When I took Datura, uh, all this was in Nepal years ago, uh, I did have peculiar experiences. I mean, it is magical. It is delusory. Reality begins to come apart. I — these wraithlike, ghostlike creatures would come through my window and I was waiting to get high and then I would sort of — my attention would drift and these things would come through my window and they would let loose these sheets of newsprint that would flutter down over my lap. I would fall forward reading [audience laughs] these things that were — and as I read, amazement would grow in me and say, “This is it! This is the answer!” [audience laughs] Then I would pull out and say, “huh? Is it working? Is anything happening?” And that went on for several passes of that. And then I — then it caused me to throw my leg up around my neck and I very carefully unfolded myself, and lay back down again and then it happened again.[audience laughs] And I thought to myself, I’m really glad I’m alone because I think this would freak anybody out. [audience laughs]

And, uh, so, I — But, it was definitely strange. I mean, the guy down the hall from me, I had taken it and he had taken it. And, uh, he had the impression in the night that this woman that he was scheming on came to him and that they made love. And in the middle of the night, I got up to go to the john and I had to cross through his room. And, it was also my impression that she was in bed with him. Well, when we sorted it out the next morning, she’d been thirty miles away throughout the whole incident and had never been there.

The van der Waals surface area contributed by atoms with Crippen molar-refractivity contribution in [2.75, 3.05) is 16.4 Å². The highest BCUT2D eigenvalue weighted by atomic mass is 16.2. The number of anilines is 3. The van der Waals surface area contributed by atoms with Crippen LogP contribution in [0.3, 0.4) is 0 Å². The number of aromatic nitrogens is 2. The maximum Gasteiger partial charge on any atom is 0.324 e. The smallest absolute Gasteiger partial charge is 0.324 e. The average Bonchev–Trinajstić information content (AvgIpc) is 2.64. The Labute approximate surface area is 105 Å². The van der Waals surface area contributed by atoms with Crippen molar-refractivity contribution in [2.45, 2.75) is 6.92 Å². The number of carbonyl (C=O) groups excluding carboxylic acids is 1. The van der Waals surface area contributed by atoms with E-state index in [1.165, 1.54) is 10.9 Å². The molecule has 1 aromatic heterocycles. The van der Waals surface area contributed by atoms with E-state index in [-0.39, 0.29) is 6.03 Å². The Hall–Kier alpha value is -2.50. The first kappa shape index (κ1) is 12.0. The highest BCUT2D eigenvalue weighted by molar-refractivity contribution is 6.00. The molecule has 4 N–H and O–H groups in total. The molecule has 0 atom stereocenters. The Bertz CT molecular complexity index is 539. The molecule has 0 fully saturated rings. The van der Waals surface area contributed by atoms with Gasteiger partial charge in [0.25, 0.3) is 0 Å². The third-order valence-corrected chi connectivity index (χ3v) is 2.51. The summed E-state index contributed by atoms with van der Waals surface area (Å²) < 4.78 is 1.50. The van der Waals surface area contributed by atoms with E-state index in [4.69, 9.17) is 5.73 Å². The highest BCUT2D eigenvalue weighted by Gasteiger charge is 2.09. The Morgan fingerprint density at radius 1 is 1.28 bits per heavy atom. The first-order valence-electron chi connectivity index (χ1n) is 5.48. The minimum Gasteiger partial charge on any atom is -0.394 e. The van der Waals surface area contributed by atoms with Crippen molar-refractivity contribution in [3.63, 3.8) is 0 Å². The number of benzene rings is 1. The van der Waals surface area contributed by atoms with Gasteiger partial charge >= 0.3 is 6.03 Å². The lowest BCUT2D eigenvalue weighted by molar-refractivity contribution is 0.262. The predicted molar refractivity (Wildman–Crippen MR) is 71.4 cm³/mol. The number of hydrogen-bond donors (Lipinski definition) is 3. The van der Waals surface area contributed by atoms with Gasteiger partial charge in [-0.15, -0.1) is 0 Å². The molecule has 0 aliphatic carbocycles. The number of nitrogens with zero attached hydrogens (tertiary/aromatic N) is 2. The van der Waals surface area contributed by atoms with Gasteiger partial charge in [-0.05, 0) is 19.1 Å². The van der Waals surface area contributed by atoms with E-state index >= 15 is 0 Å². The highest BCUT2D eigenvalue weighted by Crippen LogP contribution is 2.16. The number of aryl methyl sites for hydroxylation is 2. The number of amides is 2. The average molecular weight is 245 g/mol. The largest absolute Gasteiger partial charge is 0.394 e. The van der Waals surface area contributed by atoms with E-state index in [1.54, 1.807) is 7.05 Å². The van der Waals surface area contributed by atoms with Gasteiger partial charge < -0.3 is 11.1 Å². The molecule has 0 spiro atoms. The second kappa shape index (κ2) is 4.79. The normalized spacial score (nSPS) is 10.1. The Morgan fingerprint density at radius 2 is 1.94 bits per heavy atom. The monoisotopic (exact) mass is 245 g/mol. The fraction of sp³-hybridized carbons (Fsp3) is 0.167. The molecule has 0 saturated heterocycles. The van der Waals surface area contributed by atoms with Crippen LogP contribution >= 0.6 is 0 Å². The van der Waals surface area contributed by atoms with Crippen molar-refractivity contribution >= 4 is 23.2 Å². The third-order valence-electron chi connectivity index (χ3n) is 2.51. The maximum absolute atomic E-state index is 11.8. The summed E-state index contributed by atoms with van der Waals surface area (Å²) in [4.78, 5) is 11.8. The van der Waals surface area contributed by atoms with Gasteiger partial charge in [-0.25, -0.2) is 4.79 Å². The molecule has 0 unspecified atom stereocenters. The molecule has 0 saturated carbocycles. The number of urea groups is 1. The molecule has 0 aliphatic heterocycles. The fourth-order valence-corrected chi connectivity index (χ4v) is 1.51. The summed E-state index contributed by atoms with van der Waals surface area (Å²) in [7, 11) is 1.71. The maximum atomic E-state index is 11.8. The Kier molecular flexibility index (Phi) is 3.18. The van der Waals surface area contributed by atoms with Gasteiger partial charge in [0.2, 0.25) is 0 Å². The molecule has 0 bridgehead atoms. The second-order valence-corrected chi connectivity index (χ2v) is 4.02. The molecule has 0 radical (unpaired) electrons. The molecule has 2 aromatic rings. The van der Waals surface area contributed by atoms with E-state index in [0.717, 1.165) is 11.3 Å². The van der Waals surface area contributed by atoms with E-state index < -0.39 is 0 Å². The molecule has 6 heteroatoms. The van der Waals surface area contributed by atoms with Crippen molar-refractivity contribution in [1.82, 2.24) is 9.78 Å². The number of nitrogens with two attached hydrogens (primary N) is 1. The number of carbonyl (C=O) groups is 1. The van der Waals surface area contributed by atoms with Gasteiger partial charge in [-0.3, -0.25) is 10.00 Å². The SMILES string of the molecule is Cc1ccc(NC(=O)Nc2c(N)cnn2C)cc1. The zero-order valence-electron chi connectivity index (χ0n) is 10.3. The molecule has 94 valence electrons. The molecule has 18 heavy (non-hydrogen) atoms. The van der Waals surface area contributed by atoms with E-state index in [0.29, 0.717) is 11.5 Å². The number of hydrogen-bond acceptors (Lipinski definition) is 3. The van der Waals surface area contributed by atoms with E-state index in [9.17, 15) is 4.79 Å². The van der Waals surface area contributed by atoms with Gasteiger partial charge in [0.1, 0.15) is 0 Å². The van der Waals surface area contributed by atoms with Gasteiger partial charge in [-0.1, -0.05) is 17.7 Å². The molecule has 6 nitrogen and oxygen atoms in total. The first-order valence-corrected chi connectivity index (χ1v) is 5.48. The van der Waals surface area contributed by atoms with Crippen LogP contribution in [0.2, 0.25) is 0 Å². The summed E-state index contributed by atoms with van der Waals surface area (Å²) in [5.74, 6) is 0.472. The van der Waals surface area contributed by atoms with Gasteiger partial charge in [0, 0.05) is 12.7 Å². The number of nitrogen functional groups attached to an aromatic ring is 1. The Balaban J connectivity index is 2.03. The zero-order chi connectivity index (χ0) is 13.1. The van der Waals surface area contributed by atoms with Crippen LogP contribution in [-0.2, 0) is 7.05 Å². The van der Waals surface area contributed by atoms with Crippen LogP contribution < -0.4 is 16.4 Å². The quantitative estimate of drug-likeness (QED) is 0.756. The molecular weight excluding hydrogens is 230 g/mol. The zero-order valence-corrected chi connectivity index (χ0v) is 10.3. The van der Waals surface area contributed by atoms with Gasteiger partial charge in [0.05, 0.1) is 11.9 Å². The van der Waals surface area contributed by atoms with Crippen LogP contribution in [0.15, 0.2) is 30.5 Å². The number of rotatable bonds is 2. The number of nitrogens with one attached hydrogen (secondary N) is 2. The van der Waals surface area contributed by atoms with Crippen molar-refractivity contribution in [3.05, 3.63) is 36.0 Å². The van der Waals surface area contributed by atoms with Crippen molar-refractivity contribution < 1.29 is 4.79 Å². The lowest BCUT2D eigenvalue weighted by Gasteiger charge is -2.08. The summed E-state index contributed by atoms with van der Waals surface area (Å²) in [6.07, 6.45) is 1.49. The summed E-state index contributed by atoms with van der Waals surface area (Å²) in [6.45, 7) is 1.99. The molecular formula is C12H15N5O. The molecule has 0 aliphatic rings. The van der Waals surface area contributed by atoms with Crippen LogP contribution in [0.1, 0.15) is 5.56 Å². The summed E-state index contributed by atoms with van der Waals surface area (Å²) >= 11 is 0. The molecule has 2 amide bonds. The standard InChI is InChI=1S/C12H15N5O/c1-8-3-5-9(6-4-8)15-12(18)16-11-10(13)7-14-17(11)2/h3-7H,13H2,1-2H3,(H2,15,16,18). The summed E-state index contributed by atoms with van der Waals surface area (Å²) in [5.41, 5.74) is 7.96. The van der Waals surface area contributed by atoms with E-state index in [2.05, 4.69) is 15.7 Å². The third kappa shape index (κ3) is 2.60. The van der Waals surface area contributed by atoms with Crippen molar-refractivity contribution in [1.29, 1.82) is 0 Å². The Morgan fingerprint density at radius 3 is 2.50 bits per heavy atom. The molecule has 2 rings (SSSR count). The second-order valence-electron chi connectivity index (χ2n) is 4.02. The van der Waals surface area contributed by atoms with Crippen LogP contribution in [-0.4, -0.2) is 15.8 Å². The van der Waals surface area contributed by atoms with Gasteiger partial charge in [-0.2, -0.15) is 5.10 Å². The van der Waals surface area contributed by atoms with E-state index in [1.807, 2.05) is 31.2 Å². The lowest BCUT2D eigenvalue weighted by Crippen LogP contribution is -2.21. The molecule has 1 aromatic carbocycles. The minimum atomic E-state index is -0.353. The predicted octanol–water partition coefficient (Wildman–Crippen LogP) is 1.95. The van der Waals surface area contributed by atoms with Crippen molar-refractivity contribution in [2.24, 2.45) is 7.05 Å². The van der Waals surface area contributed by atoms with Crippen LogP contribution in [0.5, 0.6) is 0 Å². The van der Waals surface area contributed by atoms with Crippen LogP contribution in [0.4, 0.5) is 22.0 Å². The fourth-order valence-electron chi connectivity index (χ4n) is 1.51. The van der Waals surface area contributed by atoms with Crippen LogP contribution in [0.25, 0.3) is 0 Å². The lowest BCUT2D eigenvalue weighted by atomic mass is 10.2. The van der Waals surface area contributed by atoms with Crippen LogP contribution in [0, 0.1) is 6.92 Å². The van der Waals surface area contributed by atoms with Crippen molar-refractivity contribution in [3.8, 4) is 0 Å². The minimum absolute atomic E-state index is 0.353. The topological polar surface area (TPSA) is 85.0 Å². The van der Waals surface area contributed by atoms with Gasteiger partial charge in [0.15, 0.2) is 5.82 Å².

Of course, may not want to consider datura (and other deliriants) psychedelics because of these kinds of delusory qualities. In addition, deliriants like datura tend to produce negative and unpleasant experiences. One might question, nevertheless, whether these more delusory and unpleasant qualities mean that deliriants should be excluded from the psychedelic category of drugs. Luke, in any case, thinks of them as psychedelics. A drug can still ‘manifest the mind’, even if what is manifested is not pleasant, insightful, or grounded in reality.

Viewing Other Drugs as ‘Mind-Manifesting’ Compounds

The ‘mind-manfesting’ definition of psychedelics got me thinking about the effects of a range of other drugs. In what sense can we say that a drug does (or doesn’t) have a mind-manifesting – and, therefore, psychedelic – effect? For example, cocaine and heroin are considered by psychonauts to be completely unlike psychedelics. They have a markedly different safety profile, and a drug like cocaine is seen as an ego-enhancer, whereas psychedelics are known to have ego-deflating (and sometimes ego-annihilating) effects.